Welcome to the May e- Newsletter! As you will soon see, it will focus on the Annual Carden Challenge, a major fundraiser for stewardship in Carden.

I remember the first Carden Challenge. It was initially, a great disappointment for me, unable to participate, as I was just recovering from major surgery and could not handle the rigors of the 24 hour marathon! As I was bemoaning the fact, it occurred to me that maybe I could play a role in it from home. After discussion with my wife Bonnie, we invited each of the teams to come to our property during the day. It was a great success, as each team was able to add 4-5 species which they had not been able to acquire anywhere else. That invitation continued right up until last year when Covid 19 upset the tradition. We have been able to meet and enjoy the time with celebrity birders and Carden supporters. Many thousands of dollars have been raised over these past 15 years, thanks to the initiative of creating and organizing the annual event by Ron Reid and Janet Grand, and the entire Conservancy team! Hopefully next year we can make our property available again to all the teams.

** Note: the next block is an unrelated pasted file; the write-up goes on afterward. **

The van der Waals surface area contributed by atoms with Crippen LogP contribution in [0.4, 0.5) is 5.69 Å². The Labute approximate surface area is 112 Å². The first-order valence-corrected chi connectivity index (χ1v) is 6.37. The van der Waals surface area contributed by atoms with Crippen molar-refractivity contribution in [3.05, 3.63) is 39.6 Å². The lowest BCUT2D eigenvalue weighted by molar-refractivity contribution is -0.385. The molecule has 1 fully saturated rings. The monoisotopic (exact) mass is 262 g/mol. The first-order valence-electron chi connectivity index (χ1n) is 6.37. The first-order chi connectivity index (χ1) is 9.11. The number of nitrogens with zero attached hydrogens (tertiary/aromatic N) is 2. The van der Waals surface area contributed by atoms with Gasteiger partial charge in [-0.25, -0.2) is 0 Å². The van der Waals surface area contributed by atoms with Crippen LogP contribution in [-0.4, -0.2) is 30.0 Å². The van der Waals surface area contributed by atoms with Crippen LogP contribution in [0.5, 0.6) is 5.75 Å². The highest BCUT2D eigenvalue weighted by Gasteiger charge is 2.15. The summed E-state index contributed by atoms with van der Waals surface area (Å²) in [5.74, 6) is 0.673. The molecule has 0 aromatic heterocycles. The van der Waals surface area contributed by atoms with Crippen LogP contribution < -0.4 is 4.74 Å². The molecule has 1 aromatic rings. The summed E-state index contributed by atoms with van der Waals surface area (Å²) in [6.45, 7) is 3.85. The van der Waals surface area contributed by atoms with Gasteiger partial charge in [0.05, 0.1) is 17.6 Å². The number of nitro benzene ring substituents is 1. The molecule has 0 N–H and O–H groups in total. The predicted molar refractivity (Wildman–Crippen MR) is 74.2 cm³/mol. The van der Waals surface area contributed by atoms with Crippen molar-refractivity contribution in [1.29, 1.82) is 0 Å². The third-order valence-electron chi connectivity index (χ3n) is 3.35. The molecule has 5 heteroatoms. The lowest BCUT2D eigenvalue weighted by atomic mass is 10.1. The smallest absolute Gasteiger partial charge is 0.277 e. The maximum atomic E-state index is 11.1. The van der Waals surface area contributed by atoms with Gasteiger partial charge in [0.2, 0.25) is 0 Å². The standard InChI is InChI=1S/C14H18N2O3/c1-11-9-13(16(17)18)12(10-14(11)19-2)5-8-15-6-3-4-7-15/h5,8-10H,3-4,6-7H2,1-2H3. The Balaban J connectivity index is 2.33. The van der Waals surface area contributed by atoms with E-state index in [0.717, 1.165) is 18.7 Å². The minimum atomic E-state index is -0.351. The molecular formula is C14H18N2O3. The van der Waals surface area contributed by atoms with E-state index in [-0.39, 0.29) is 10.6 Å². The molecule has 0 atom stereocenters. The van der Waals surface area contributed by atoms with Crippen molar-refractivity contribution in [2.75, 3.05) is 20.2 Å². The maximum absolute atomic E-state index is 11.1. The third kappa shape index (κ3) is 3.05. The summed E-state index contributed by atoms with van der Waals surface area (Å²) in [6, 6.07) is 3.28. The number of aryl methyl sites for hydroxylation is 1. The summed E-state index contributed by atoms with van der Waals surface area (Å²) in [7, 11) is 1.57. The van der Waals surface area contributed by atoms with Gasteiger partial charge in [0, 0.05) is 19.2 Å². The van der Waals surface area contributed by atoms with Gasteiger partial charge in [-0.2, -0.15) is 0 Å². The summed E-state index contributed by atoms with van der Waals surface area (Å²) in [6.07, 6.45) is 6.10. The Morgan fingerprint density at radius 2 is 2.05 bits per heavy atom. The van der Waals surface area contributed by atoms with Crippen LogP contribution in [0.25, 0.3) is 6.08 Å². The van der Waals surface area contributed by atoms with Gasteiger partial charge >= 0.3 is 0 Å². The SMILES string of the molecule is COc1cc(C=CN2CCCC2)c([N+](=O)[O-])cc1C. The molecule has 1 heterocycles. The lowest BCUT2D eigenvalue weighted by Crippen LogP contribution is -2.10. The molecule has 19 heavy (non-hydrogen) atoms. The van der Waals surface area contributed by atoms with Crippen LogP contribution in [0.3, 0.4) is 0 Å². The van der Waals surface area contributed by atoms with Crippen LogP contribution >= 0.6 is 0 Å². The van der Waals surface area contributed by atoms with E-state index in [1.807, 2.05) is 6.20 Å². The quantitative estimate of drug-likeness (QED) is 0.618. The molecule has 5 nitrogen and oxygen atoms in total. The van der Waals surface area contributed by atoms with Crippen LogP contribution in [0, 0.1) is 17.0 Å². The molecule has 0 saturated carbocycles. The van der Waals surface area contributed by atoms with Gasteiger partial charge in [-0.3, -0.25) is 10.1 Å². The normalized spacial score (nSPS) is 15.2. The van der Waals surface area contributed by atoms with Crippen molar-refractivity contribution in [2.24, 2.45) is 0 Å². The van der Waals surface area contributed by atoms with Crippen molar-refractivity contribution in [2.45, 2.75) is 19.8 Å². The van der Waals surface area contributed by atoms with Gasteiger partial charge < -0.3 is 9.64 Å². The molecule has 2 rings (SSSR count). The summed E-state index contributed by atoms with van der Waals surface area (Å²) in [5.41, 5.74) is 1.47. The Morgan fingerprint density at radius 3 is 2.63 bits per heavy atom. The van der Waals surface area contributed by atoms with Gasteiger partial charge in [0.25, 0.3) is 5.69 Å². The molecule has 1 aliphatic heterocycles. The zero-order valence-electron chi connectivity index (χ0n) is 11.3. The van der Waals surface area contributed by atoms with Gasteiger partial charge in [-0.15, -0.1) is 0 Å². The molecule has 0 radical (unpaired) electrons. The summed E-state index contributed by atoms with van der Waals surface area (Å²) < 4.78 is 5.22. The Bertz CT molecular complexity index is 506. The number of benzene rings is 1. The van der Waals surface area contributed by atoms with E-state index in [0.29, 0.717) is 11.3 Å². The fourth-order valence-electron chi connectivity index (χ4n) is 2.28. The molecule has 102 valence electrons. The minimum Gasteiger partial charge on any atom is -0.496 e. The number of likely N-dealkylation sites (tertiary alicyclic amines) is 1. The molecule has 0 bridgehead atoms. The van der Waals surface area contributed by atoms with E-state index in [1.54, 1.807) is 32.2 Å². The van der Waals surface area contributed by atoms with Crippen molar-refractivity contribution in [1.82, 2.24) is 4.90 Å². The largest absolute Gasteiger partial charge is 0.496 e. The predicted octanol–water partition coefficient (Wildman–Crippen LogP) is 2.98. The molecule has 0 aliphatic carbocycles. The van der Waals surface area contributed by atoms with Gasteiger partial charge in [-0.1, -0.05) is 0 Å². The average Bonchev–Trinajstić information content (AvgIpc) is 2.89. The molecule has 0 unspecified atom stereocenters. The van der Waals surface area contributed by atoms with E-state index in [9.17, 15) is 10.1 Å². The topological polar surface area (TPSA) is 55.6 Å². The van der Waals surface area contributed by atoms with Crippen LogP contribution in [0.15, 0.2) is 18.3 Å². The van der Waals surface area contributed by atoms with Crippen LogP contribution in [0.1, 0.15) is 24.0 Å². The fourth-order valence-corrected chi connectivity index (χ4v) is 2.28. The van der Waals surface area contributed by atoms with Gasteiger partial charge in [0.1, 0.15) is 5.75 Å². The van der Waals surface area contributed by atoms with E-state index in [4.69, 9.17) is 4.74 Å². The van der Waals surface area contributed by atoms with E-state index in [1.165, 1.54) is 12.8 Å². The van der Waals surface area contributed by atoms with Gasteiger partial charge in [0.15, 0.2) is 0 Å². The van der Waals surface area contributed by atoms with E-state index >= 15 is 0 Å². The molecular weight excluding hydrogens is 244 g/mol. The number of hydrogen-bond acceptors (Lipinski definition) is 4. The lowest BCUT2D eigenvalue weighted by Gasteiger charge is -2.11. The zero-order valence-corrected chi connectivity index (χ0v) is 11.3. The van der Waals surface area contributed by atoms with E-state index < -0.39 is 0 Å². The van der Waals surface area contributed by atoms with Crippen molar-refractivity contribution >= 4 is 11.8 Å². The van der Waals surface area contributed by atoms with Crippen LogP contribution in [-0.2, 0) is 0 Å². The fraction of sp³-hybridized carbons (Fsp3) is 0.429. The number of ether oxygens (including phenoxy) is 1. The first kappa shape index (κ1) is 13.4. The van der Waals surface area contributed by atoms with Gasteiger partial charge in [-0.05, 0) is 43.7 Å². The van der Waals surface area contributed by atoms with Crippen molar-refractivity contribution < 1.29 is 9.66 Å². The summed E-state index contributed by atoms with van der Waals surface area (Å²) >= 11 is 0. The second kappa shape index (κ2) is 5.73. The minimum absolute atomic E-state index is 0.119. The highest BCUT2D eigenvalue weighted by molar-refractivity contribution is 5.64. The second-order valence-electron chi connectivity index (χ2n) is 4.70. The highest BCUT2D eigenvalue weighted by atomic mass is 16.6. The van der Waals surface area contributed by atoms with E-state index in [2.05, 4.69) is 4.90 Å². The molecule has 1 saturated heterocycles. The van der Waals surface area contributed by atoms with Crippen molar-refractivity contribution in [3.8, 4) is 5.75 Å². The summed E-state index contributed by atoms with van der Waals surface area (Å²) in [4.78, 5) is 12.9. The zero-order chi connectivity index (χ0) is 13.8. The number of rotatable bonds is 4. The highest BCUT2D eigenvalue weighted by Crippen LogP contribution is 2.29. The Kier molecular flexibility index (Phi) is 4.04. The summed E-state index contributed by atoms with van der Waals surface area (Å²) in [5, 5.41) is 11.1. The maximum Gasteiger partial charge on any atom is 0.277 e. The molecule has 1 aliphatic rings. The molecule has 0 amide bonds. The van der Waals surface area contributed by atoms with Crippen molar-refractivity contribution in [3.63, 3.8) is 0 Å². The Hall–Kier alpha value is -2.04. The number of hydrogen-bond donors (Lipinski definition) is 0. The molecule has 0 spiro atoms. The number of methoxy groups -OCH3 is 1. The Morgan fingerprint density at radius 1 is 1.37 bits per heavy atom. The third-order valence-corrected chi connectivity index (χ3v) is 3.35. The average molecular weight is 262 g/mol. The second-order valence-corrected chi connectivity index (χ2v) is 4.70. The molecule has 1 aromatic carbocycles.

As a very young boy, I had two pictures on my bedroom wall. On the left, a wonderful colour image of an Eastern Meadowlark, on the right a framed picture of one of my heroes, Captain Syl Apps' of the Toronto Maple Leafs, holding the Stanley cup. The pictures have long gone!

The picture of the Meadowlark has been replaced with a carving I did some years ago (pictured above).

There is still time to support a team in this year's Carden Challenge, if you haven't already done so- read on. And I am quite sure another team, the Maple Leafs, would appreciate your support too. Just maybe, this is the year! Leaf fans and Birders never give up hope of The Big Year!
David A. Homer
Board Member
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Protecting Nature for Future Generations
The land on which we operate is the territory of the Anishnaabeg, Haudenosaunee, Wendat and Metis Peoples with whom we share the Upper Canada Treaties in the Orillia area. 
Photo: Non-breeding male Indigo Bunting by T. Clark
Striking a Balance